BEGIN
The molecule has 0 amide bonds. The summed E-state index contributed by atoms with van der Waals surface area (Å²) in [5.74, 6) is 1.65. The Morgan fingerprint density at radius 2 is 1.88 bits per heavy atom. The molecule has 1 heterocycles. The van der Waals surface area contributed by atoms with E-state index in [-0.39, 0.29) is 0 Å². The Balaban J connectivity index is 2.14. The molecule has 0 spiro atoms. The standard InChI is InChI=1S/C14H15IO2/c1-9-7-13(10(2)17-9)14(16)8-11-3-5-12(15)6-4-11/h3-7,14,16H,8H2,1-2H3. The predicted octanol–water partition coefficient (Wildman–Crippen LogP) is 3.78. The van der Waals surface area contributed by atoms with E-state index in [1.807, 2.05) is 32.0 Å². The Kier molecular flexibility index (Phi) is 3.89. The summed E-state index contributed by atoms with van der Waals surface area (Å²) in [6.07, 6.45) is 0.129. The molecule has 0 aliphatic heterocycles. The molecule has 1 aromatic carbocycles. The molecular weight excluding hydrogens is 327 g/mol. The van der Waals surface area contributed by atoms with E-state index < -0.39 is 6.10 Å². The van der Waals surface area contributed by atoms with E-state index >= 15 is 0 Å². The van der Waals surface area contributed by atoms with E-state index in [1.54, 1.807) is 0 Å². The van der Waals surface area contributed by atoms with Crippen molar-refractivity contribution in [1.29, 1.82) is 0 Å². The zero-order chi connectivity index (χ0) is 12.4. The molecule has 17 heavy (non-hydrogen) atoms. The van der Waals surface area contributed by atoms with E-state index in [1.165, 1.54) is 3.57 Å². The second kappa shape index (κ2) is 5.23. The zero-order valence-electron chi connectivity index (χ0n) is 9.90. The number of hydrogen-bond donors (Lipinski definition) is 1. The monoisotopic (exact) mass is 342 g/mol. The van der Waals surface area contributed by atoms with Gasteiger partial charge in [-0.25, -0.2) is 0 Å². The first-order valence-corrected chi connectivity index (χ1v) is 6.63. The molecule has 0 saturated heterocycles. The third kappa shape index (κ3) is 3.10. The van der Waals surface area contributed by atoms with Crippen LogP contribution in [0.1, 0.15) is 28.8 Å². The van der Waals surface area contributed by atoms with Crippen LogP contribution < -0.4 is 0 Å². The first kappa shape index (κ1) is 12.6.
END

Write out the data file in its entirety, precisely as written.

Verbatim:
The molecule has 0 amide bonds. The summed E-state index contributed by atoms with van der Waals surface area (Å²) in [5.74, 6) is 1.65. The Morgan fingerprint density at radius 2 is 1.88 bits per heavy atom. The molecule has 1 heterocycles. The van der Waals surface area contributed by atoms with E-state index in [-0.39, 0.29) is 0 Å². The Balaban J connectivity index is 2.14. The molecule has 0 spiro atoms. The standard InChI is InChI=1S/C14H15IO2/c1-9-7-13(10(2)17-9)14(16)8-11-3-5-12(15)6-4-11/h3-7,14,16H,8H2,1-2H3. The predicted octanol–water partition coefficient (Wildman–Crippen LogP) is 3.78. The van der Waals surface area contributed by atoms with E-state index in [1.807, 2.05) is 32.0 Å². The Kier molecular flexibility index (Phi) is 3.89. The summed E-state index contributed by atoms with van der Waals surface area (Å²) in [6.07, 6.45) is 0.129. The molecule has 0 aliphatic heterocycles. The molecule has 1 aromatic carbocycles. The molecular weight excluding hydrogens is 327 g/mol. The van der Waals surface area contributed by atoms with E-state index < -0.39 is 6.10 Å². The van der Waals surface area contributed by atoms with E-state index >= 15 is 0 Å². The van der Waals surface area contributed by atoms with E-state index in [1.54, 1.807) is 0 Å². The van der Waals surface area contributed by atoms with Crippen molar-refractivity contribution in [1.29, 1.82) is 0 Å². The zero-order chi connectivity index (χ0) is 12.4. The molecule has 17 heavy (non-hydrogen) atoms. The van der Waals surface area contributed by atoms with E-state index in [1.165, 1.54) is 3.57 Å². The second kappa shape index (κ2) is 5.23. The zero-order valence-electron chi connectivity index (χ0n) is 9.90. The number of hydrogen-bond donors (Lipinski definition) is 1. The monoisotopic (exact) mass is 342 g/mol. The van der Waals surface area contributed by atoms with Gasteiger partial charge in [-0.25, -0.2) is 0 Å². The first-order valence-corrected chi connectivity index (χ1v) is 6.63. The molecule has 0 saturated heterocycles. The third kappa shape index (κ3) is 3.10. The van der Waals surface area contributed by atoms with Crippen LogP contribution in [0.1, 0.15) is 28.8 Å². The van der Waals surface area contributed by atoms with Crippen LogP contribution < -0.4 is 0 Å². The first kappa shape index (κ1) is 12.6.